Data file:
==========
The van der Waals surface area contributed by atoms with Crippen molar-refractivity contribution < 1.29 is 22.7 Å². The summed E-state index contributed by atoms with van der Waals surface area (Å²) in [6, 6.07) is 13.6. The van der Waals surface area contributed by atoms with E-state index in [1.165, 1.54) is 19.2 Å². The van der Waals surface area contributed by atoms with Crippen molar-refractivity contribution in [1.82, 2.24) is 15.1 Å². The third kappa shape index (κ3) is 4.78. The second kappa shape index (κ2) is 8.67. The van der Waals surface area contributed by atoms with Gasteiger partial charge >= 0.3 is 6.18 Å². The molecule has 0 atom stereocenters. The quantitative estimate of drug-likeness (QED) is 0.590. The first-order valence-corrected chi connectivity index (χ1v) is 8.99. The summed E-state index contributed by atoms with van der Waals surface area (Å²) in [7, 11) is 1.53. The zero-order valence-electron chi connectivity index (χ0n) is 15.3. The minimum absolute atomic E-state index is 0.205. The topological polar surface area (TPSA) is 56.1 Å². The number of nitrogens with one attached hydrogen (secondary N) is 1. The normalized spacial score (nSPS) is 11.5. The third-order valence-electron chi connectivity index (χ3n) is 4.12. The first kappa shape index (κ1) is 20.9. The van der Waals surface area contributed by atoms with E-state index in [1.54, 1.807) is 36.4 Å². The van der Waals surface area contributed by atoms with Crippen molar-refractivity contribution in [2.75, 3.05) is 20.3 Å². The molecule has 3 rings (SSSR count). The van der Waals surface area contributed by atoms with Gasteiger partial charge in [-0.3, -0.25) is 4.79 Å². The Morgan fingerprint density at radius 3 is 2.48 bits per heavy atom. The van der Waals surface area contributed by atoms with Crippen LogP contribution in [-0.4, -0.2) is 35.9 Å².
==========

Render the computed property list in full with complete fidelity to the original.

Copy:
The van der Waals surface area contributed by atoms with Crippen molar-refractivity contribution < 1.29 is 22.7 Å². The summed E-state index contributed by atoms with van der Waals surface area (Å²) in [6, 6.07) is 13.6. The van der Waals surface area contributed by atoms with E-state index in [1.165, 1.54) is 19.2 Å². The van der Waals surface area contributed by atoms with Crippen molar-refractivity contribution in [1.82, 2.24) is 15.1 Å². The third kappa shape index (κ3) is 4.78. The second kappa shape index (κ2) is 8.67. The van der Waals surface area contributed by atoms with Gasteiger partial charge >= 0.3 is 6.18 Å². The molecule has 0 atom stereocenters. The quantitative estimate of drug-likeness (QED) is 0.590. The first-order valence-corrected chi connectivity index (χ1v) is 8.99. The summed E-state index contributed by atoms with van der Waals surface area (Å²) in [7, 11) is 1.53. The zero-order valence-electron chi connectivity index (χ0n) is 15.3. The minimum absolute atomic E-state index is 0.205. The topological polar surface area (TPSA) is 56.1 Å². The number of nitrogens with one attached hydrogen (secondary N) is 1. The normalized spacial score (nSPS) is 11.5. The third-order valence-electron chi connectivity index (χ3n) is 4.12. The first kappa shape index (κ1) is 20.9. The van der Waals surface area contributed by atoms with E-state index in [1.54, 1.807) is 36.4 Å². The van der Waals surface area contributed by atoms with Crippen molar-refractivity contribution in [2.75, 3.05) is 20.3 Å². The molecule has 3 rings (SSSR count). The van der Waals surface area contributed by atoms with Gasteiger partial charge in [-0.3, -0.25) is 4.79 Å². The Morgan fingerprint density at radius 3 is 2.48 bits per heavy atom. The van der Waals surface area contributed by atoms with Crippen LogP contribution in [-0.4, -0.2) is 35.9 Å².